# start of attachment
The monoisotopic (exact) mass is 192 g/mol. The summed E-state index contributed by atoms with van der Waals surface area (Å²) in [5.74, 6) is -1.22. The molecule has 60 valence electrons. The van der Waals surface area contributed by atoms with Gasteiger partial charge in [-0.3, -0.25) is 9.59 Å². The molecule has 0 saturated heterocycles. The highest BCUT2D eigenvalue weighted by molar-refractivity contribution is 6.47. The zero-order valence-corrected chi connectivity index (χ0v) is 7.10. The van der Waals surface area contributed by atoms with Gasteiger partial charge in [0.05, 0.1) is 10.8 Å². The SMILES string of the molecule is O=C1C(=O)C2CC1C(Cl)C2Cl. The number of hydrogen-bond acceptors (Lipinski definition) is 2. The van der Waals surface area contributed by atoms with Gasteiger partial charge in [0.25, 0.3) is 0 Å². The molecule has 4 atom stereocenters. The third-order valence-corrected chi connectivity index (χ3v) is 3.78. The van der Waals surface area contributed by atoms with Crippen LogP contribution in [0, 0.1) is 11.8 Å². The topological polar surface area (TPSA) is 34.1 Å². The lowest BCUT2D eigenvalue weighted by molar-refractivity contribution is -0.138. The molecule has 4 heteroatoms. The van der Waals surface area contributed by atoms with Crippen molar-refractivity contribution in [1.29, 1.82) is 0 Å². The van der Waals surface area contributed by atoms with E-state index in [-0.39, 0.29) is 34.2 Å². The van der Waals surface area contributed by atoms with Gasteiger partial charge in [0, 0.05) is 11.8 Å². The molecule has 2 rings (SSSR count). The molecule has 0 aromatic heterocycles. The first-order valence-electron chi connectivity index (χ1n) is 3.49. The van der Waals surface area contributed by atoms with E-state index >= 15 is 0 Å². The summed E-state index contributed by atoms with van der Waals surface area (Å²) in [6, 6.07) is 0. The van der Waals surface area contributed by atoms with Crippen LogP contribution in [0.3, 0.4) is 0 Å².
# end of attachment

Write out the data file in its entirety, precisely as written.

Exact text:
The monoisotopic (exact) mass is 192 g/mol. The summed E-state index contributed by atoms with van der Waals surface area (Å²) in [5.74, 6) is -1.22. The molecule has 60 valence electrons. The van der Waals surface area contributed by atoms with Gasteiger partial charge in [-0.3, -0.25) is 9.59 Å². The molecule has 0 saturated heterocycles. The highest BCUT2D eigenvalue weighted by molar-refractivity contribution is 6.47. The zero-order valence-corrected chi connectivity index (χ0v) is 7.10. The van der Waals surface area contributed by atoms with Gasteiger partial charge in [0.05, 0.1) is 10.8 Å². The SMILES string of the molecule is O=C1C(=O)C2CC1C(Cl)C2Cl. The number of hydrogen-bond acceptors (Lipinski definition) is 2. The van der Waals surface area contributed by atoms with Gasteiger partial charge in [0.25, 0.3) is 0 Å². The molecule has 4 atom stereocenters. The third-order valence-corrected chi connectivity index (χ3v) is 3.78. The van der Waals surface area contributed by atoms with Crippen LogP contribution in [0, 0.1) is 11.8 Å². The topological polar surface area (TPSA) is 34.1 Å². The lowest BCUT2D eigenvalue weighted by molar-refractivity contribution is -0.138. The molecule has 4 heteroatoms. The van der Waals surface area contributed by atoms with Crippen molar-refractivity contribution in [1.29, 1.82) is 0 Å². The van der Waals surface area contributed by atoms with E-state index in [-0.39, 0.29) is 34.2 Å². The van der Waals surface area contributed by atoms with Gasteiger partial charge in [0, 0.05) is 11.8 Å². The molecule has 2 rings (SSSR count). The molecule has 0 aromatic heterocycles. The first-order valence-electron chi connectivity index (χ1n) is 3.49. The van der Waals surface area contributed by atoms with E-state index >= 15 is 0 Å². The summed E-state index contributed by atoms with van der Waals surface area (Å²) in [6, 6.07) is 0. The van der Waals surface area contributed by atoms with Crippen LogP contribution in [0.3, 0.4) is 0 Å².